Have you been studying Japanese for 2-3 years?

I saw a couple of posts in another thread where two users had mentioned that they’ve been studying for 2.5 and 3 years.
I’ve been studying for 2.5 years, and wanted to sort of compare notes and check levels and see how I have been doing. Not as a competition, mind you, but just as a rough gauge to determine if I am going about things somewhat correctly, or if I am getting horrible results with my current methods.

My current level assessment:

  • I’m just about to start level 35 on Wani Kani. I was using Wani Kanji heavily at the start, but slowed way down about 6 months ago figuring it was more of a marathon than a sprint. I’m a lifetime member, and felt I was neglecting grammar, listening, etc. by having reviews take up too much of my study time.
  • The Genki I, Genki II, and Minna No Nihongo Shukyuu de Yomeru topics are all easy reading for me at this point.
  • I can work through Yotsubato (hard) and ShiroKuma Cafe (moderate) mangas.
  • I recently purchased Tobira. I was able to read the first 5 section with much trouble and with very little dictionary use.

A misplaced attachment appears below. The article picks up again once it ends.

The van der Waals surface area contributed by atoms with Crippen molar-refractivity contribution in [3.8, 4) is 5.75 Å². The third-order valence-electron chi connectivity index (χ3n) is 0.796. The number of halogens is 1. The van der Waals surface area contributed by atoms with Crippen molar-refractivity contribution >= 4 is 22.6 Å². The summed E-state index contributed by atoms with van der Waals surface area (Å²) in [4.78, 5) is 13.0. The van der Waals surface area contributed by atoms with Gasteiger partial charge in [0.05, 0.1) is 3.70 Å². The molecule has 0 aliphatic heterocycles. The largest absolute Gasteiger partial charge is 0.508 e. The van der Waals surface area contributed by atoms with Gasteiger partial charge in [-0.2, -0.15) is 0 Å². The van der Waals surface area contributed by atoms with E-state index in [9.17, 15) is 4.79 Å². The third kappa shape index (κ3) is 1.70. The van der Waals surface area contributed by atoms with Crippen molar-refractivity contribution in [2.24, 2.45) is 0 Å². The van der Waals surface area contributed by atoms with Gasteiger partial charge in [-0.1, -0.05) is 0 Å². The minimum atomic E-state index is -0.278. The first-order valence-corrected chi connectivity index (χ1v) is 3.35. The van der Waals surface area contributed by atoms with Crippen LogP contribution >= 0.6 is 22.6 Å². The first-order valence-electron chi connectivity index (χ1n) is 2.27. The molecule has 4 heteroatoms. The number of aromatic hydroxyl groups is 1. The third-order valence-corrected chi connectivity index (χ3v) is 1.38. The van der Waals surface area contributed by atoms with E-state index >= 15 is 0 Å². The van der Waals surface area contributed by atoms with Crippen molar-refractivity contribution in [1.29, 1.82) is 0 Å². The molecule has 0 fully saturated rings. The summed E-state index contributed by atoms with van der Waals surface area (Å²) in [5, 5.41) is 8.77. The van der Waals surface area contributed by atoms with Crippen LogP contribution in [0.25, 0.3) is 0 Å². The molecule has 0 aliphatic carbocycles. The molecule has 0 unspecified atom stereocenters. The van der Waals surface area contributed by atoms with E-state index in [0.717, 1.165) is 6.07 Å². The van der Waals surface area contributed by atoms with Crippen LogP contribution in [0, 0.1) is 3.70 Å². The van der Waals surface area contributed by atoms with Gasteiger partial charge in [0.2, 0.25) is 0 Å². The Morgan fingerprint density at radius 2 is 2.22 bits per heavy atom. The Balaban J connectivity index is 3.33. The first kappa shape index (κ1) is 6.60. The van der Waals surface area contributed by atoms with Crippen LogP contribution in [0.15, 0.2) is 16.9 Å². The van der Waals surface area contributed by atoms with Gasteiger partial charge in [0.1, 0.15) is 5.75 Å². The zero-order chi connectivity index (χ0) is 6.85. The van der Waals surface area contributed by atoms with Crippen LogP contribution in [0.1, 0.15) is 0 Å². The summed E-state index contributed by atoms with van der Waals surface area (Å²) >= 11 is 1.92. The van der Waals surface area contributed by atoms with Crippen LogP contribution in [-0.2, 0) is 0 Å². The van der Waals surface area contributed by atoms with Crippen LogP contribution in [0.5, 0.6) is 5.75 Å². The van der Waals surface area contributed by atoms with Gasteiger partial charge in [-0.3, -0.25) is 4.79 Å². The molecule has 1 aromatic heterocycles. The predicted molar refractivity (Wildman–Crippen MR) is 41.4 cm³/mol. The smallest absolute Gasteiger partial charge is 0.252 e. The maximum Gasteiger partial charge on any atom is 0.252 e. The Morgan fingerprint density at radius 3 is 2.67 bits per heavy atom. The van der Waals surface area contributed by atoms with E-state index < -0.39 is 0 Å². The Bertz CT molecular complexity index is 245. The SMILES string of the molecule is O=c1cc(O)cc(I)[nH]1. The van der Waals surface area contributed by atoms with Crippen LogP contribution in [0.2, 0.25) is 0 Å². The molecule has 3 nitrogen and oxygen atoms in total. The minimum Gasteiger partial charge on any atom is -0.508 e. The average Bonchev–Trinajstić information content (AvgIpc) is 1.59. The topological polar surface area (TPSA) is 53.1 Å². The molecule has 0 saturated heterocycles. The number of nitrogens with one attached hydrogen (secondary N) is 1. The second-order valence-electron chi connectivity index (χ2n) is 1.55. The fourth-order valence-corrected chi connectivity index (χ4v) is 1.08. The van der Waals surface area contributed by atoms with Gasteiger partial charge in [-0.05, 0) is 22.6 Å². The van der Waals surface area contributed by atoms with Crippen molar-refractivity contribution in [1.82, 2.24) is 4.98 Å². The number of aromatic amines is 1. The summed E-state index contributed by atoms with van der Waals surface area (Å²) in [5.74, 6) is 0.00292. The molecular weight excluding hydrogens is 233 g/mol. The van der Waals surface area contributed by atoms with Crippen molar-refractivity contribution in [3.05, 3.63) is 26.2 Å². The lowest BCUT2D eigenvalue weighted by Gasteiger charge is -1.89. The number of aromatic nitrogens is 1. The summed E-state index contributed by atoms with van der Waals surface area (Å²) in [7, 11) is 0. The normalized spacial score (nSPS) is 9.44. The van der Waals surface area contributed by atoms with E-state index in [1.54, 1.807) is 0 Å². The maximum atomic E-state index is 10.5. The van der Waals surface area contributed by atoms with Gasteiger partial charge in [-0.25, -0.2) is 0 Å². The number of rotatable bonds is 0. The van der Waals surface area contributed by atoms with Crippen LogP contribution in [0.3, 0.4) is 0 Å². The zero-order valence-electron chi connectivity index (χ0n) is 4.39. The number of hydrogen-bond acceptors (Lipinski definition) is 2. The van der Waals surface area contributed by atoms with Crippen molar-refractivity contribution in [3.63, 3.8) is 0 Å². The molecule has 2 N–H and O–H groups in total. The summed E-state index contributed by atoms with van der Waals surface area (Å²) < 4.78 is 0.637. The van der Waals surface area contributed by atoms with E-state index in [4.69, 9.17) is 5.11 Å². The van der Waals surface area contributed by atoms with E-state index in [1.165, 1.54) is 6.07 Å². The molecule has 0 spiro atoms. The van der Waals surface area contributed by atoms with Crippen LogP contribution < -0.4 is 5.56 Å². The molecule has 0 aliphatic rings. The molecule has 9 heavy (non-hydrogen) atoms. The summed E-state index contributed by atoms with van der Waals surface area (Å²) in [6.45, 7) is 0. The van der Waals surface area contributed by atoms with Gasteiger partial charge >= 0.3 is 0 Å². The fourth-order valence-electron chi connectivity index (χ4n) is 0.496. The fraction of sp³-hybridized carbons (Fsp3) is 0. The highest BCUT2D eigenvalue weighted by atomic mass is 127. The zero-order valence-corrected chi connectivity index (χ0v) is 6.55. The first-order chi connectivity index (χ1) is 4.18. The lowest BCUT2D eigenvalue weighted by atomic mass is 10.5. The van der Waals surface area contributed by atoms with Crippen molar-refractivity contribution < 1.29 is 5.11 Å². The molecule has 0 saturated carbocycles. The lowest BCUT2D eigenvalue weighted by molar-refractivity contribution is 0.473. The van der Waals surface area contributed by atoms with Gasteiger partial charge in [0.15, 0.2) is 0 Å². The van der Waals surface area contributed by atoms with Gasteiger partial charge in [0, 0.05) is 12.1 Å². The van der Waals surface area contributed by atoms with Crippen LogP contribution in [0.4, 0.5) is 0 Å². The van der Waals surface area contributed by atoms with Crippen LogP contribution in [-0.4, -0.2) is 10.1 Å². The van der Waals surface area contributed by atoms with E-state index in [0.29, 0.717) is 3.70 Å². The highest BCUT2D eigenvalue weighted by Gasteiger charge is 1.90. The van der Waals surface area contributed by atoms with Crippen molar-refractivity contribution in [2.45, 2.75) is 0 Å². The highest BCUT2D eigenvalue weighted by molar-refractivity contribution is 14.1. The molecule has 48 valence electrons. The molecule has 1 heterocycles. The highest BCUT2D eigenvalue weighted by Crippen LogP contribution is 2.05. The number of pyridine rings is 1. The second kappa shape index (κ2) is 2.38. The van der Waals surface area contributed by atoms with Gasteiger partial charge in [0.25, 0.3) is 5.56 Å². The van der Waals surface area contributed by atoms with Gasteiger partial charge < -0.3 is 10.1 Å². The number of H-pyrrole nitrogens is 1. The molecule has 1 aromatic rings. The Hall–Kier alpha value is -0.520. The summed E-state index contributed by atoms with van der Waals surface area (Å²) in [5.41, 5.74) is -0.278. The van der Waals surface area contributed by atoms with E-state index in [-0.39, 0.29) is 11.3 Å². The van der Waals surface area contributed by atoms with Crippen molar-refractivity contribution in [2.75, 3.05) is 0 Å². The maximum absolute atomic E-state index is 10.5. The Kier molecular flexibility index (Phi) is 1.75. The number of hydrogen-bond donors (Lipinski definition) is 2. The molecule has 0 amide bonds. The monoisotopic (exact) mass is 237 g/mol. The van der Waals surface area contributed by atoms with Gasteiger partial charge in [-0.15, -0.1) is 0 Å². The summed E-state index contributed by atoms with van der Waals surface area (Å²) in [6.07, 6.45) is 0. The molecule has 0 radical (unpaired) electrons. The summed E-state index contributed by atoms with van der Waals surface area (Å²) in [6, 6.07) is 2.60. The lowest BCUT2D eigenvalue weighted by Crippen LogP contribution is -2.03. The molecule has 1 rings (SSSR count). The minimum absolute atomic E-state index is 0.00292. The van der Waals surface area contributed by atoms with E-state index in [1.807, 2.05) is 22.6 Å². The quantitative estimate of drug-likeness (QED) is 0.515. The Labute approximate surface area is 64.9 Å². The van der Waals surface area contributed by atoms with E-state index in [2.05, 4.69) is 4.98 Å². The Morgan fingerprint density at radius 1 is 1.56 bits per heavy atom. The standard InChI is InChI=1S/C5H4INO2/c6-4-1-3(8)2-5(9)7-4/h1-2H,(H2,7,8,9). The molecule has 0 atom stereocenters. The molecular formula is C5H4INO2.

• Listening wise, I can complete the exercises on mykikitori.com, but nothing much harder than that.
  • I feel like I understand a lot of grammar, but my production is still poor.
  • I just started Skyping with native speakers.

My favorite resources so far (in no order):

  • Wani Kani
  • Anki
  • Genki I and II
  • Tobira (love it!)
  • Japanese Pod 101
  • Bilingual News podcast
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Hmm, to be fair, any way of studying Japanese is fine as long as you enjoy it. I also have those times where I doubt if I’m doing it correctly, but in the end, it’s the journey that matters. For me personally, I’ve been studying Japanese for two years. As for textbooks, I’ve used the first Genki textbook and got through half the second before I quit it and learned all the other Japanese grammar gobblygook from mostly maggie-sensei (I recommend her greatly personally, as she tends to get right to the point). For reading material, I can read any manga with light usage of a dictionary, and can read most novels without much difficulty (usually have to look up 2-4 words every other line, especially if they’re particularly long sentences). Right now, I’m reading 8 visual novels, two manga volumes, and one novel in Japanese. Mostly because I can never seem to finish one before I find something else that interests me, and also because of my lack of self control, hehe.

While I may be only level 27 on WK, I actually have all the rest of the WK content in anki, which is why I haven’t advanced beyond this current level for months. While my reading may be up to par, keep in mind that my speaking is very VERY below average, as I rarely ever practice it. My listening could also use some work, as I generally can’t follow most native Japanese conversations.